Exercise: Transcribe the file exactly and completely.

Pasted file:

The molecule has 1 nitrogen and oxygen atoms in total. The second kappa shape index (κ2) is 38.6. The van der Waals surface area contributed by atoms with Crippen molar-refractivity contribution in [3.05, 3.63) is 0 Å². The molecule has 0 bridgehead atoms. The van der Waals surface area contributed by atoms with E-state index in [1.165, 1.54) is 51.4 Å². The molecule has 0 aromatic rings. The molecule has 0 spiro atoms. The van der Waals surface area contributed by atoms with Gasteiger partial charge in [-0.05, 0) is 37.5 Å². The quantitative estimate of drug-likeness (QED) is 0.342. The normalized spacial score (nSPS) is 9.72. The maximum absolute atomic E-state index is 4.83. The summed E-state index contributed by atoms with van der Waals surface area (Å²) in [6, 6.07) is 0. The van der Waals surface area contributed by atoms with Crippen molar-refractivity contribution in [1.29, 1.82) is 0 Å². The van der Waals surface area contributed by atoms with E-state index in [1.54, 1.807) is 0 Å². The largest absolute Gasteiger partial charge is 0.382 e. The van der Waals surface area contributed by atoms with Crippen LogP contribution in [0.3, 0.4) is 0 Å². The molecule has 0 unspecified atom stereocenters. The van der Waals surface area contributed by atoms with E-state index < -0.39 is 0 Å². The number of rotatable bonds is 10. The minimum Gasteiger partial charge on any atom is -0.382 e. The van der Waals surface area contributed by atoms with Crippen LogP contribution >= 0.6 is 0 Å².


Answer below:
The molecule has 1 nitrogen and oxygen atoms in total. The second kappa shape index (κ2) is 38.6. The van der Waals surface area contributed by atoms with Crippen molar-refractivity contribution in [3.05, 3.63) is 0 Å². The molecule has 0 bridgehead atoms. The van der Waals surface area contributed by atoms with E-state index in [1.165, 1.54) is 51.4 Å². The molecule has 0 aromatic rings. The molecule has 0 spiro atoms. The van der Waals surface area contributed by atoms with Gasteiger partial charge in [-0.05, 0) is 37.5 Å². The quantitative estimate of drug-likeness (QED) is 0.342. The normalized spacial score (nSPS) is 9.72. The maximum absolute atomic E-state index is 4.83. The summed E-state index contributed by atoms with van der Waals surface area (Å²) in [6, 6.07) is 0. The van der Waals surface area contributed by atoms with Crippen molar-refractivity contribution in [1.29, 1.82) is 0 Å². The van der Waals surface area contributed by atoms with E-state index in [1.54, 1.807) is 0 Å². The largest absolute Gasteiger partial charge is 0.382 e. The van der Waals surface area contributed by atoms with Crippen LogP contribution in [0.3, 0.4) is 0 Å². The molecule has 0 unspecified atom stereocenters. The van der Waals surface area contributed by atoms with E-state index < -0.39 is 0 Å². The number of rotatable bonds is 10. The minimum Gasteiger partial charge on any atom is -0.382 e. The van der Waals surface area contributed by atoms with Crippen LogP contribution >= 0.6 is 0 Å².